This method of spiritual progress had already been traced by St. Paul (Hebrews 12:1-2). It cannot be repeated too often that, if St. Ignatius displayed his originality in uniting and co-ordinating the materials of his book, he did not compose the matter itself. He derived it from the ever open treasury of the Catholic Church, from Scripture and Tradition, from the Bible and the Fathers. The Gospel is the marrow of the "Exercises". The spirituality of St. Ignatius is in constant harmony with the teachings of Christ and His Apostles. What is the "homo vincat seipsum" but an echo of the "abneget semstipsum"? And whence came Loyola's idea of giving us the soldier's theory, a warlike book which contains all the plan of a campaign of man's struggle against himself, if not from the Saviour's words, which are a declaration of war: "Do not think that I came to send peace upon earth: I came not to send peace, but the sword" (Matthew 10:34). The spirituality of the "Exercises" belongs, therefore, to the active and militant kind. We must also remark that the work is not a mere book for reading or a mere manual of devotion; it gives us in the high sense of the word a psychological and pedagogic method. Mr. Orby Shipley, a convert from Protestantism to Catholicism, judged them rightly, when he said in the preface of his edition: "This treatise is not so much a manual as a method — and a method the value, the extraordinary power, of which does not appear at first sight. One of its great marvels consists in the fact that it has done so very much by such very simple means . . . They are no mere theoretical compositions, but they have been framed upon the closest study of the human mind; . . . they enter into its several emotions, encounter its numberless difficulties, and probe to their very depths its several springs of thought and action".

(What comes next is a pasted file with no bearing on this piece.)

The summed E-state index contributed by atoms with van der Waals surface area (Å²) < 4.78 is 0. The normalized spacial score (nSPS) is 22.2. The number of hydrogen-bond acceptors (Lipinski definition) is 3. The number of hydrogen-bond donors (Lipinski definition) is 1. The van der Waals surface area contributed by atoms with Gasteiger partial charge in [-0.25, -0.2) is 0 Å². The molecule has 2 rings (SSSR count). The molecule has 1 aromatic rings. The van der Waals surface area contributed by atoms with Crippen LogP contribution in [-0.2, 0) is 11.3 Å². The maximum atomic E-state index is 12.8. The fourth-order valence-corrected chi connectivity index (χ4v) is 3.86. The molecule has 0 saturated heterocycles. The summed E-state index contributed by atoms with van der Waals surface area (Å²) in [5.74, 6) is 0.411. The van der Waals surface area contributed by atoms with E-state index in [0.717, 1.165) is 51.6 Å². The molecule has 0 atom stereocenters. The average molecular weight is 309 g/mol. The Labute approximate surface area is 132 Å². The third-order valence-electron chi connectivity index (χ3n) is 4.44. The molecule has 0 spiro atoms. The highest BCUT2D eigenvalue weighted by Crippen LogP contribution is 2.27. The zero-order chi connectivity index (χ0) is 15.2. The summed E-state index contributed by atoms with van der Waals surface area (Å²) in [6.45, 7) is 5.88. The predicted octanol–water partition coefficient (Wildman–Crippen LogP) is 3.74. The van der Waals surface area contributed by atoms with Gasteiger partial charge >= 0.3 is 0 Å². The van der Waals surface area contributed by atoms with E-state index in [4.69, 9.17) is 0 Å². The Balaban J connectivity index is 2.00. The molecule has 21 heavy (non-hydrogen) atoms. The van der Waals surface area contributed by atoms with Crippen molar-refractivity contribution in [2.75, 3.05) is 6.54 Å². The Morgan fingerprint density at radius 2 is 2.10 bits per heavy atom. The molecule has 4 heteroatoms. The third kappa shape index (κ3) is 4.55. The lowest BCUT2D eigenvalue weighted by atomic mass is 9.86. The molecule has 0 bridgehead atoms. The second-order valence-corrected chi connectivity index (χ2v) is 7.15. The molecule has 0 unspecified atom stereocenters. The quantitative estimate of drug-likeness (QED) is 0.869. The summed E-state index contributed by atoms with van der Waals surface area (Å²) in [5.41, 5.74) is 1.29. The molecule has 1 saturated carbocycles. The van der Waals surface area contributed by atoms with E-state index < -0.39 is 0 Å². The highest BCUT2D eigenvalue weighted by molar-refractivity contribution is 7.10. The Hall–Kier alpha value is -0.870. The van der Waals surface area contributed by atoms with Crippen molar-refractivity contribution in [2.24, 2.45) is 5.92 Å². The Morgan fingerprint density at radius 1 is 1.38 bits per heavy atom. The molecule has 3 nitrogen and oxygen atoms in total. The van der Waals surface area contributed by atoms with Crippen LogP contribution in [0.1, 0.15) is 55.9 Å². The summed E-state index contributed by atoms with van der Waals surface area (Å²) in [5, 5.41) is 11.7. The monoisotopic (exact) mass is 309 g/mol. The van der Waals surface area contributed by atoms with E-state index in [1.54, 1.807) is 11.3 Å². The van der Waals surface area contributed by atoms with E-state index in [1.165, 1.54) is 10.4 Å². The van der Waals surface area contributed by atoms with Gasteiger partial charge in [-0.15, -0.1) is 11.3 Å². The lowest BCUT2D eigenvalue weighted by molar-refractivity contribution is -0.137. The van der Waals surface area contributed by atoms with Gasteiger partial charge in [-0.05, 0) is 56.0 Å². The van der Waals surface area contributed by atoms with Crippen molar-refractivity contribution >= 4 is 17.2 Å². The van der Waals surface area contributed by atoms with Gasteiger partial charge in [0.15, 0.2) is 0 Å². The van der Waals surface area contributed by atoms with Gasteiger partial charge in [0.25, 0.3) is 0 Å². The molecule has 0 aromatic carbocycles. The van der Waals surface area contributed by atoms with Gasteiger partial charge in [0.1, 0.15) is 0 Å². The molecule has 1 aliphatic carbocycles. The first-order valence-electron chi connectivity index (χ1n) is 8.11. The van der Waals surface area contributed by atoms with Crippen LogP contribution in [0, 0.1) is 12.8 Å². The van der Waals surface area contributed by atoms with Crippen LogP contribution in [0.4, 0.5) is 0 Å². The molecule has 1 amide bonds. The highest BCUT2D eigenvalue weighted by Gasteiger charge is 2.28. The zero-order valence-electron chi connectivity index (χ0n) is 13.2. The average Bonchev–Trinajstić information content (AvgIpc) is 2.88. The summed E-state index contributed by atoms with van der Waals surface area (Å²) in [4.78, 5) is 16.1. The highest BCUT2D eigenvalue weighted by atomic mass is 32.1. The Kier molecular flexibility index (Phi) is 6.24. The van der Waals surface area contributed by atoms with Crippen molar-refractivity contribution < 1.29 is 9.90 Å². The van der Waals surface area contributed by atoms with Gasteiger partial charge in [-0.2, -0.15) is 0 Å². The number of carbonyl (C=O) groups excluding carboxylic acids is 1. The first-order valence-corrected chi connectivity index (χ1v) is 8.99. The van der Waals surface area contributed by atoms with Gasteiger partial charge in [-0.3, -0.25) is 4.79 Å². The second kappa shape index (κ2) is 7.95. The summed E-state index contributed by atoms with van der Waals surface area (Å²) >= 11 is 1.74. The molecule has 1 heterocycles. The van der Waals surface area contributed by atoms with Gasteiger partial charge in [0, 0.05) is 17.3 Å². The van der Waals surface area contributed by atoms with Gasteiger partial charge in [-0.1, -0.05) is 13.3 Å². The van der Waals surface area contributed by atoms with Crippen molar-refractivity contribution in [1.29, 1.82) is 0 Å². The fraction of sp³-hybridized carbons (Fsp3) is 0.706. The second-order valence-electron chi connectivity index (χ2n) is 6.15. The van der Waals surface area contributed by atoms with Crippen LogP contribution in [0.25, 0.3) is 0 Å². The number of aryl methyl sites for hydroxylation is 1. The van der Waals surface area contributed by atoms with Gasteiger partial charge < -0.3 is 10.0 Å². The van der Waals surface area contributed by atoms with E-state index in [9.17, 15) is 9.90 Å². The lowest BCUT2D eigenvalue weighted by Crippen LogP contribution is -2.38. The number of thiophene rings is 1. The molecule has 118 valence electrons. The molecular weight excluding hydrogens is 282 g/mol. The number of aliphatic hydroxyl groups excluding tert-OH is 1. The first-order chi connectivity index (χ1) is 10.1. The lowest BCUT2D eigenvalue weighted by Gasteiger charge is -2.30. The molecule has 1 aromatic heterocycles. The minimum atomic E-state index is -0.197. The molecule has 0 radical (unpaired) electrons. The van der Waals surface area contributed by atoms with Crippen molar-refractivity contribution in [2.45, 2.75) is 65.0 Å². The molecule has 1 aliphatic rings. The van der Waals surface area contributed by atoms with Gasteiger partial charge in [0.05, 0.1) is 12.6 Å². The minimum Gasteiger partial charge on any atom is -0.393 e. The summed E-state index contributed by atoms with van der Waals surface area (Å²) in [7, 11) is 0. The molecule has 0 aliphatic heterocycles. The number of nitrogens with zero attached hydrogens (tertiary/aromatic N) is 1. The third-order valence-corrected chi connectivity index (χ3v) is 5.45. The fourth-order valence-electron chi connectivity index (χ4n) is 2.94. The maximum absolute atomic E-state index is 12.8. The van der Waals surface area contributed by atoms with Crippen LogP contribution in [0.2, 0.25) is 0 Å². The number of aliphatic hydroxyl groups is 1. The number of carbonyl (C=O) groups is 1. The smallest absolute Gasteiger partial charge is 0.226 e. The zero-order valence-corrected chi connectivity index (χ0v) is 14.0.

To obtain the desired result St. Ignatius uses only a few words, but these are so selected as to make a deep impression on the mind and, if seriously meditated on by the exercitant and fostered in his soul, will soon develop into powerful thoughts and become a source of great spiritual enlightenment and consequently of earnest energetic resolutions. However, though the method of St. Ignatius leaves the exercitant to think for himself, the author does not intend that the latter should use it without guidance. He places the "Book of Exercises" in the hands of a director, and entrusts him with applying it to the exercitant. He teaches him how to guide a soul in the choice of a state of life and in the work of self-reform. The annotations, which provide a key to the "Exercises", are intended more especially for the director. The greater part of them — the second, sixth, seventh, eighth, ninth, tenth, twelfth, thirteenth, fourteenth, fifteenth, seventeenth, eighteenth, a total of twelve out of twenty — is written for "el que da los Exercicios" (the person who gives the exercises). The fifteenth advises him to proceed with great discretion, so as not to interfere between the Creator and the creature, and to abstain especially in the case of a retreat of election, from any suggestion regarding the determination to be taken, even should it be, strictly speaking, for the very best. This advice shows how falsely some critics of the Exercises represent them as bringing undue influence to bear on the will, with a view to enslaving or paralyzing it. From this also appears the absurdity of Muller's thesis in "Les origines de la Compagnie de Jésus", in which he strives to show the Mohammedan origin of the Exercises and of the Society of Jesus. In this way, therefore, the director in compliance with the author's desire respects the soul's freedom, a freedom already regulated by the authority of the Church, of which he is the representative. He also considers the soul's capacity; the Exercises contain in themselves matters useful to all, but taken altogether they may not be suitable to every one. The eighteenth annotation forbids them to be given indiscriminately; without considering who the exercitant is. Finally to sum up, all St. Ignatius's spirituality lies in traditional Catholic instruction, in a method favourable to personal activity, and in the importance of prudent direction.

I just thought it might be a good thing to remember the Spiritual Exercises today.

Preserver.

St. Ignatius ora pro nobis.

Jhesu+Marie,
Brantigny